Howard Zinn's "People's History"


Howard Zinn Howard Zinn (1922-2010) was a historian, author, speaker, playwright, teacher and activist best known for A People's History of the United States, which has become a kind of textbook for the left.

Zinn's experience as a shipyard worker and volunteer Air Force bombadier during World War II led to his disillusionment and subsequent transformation into one of the leading anti-imperialist peace activists of the 20th century. His work, like Noam Chomsky's, has been highly influential, inspiring not only millions of readers, but celebrities such as Matt Damon, Bruce Springsteen, Morgan Freeman, Bob Dylan, Woody Harrelson, Viggo Mortensen, Josh Brolin, Ben Affleck, John Legend, Oliver Stone and Eddie Vedder.

Here are some writings and an informative video demonstrating the perspective of Howard Zinn.


A People's History of American Empire (2008)

A People's History of American Empire by Howard Zinn "Various interventions following the U.S. defeat in Vietnam seemed to reflect the desperate need of the still-reigning superpower even after the fall of its powerful rival, the Soviet Union to establish its dominance everywhere. Hence the invasion of Grenada in 1982, the bombing assault on Panama in 1989, the first Gulf war of 1991. Was George Bush Sr. heartsick over Saddam Hussein's seizure of Kuwait, or was he using that event as an opportunity to move U.S. power firmly into the coveted oil region of the Middle East? Given the history of the United States, given its obsession with Middle Eastern oil dating from Franklin Roosevelt's 1945 deal with King Abdul Aziz of Saudi Arabia, and the CIA's overthrow of the democratic Mossadegh government in Iran in 1953, it is not hard to decide that question."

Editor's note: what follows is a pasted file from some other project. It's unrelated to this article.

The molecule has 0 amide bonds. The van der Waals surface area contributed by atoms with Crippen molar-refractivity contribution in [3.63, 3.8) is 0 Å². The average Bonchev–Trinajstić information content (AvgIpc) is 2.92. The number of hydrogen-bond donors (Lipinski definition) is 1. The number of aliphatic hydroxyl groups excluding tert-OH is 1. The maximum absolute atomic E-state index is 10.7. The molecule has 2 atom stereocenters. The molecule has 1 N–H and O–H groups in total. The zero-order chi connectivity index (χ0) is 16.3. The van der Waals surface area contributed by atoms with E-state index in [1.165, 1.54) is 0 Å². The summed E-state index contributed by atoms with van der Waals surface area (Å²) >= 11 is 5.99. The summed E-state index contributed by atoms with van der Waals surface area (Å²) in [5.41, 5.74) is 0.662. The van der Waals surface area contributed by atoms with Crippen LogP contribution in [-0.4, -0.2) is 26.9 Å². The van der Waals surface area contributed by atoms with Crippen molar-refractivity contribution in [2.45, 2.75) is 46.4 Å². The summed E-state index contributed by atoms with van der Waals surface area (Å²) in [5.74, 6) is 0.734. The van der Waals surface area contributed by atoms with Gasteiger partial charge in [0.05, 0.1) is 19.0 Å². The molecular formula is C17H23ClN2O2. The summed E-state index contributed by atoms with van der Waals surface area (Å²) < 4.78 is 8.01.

This video, narrated by actor Viggo Mortensen, is accompanied by Mike Konopacki's illustrations from the book.



A People's History of the United States: 1492-Present (1980)

Also included in The Twentieth Century: A People's History (2003)

A People's History of the United States by Howard Zinn "From military aid, it was a short step to military intervention. What Truman had said at the start of the Korean war about "the rule of force" and the "rule of law" was again and again, under Truman and his successors, contradicted by American action. In Iran, in 1953, the Central Intelligence Agency succeeded in overthrowing a government which nationalized the oil industry. In Guatemala, in 1954, a legally elected government was overthrown by an invasion force of mercenaries trained by the CIA at military bases in Honduras and Nicaragua and supported by four American fighter planes flown by American pilots. The invasion put into power Colonel Carlos Castillo Armas, who had at one time received military training at Fort Leavenworth, Kansas."



Related links:

Jello Biafra on Iran, Iraq and U.S. Imperialism

Allen Ginsberg: Iran Was OUR Hostage For 25 Years

Fire and Ice: Ramsey Clark on Iraq, Iran and the Middle East

Iran to Obama: Show Us the Change

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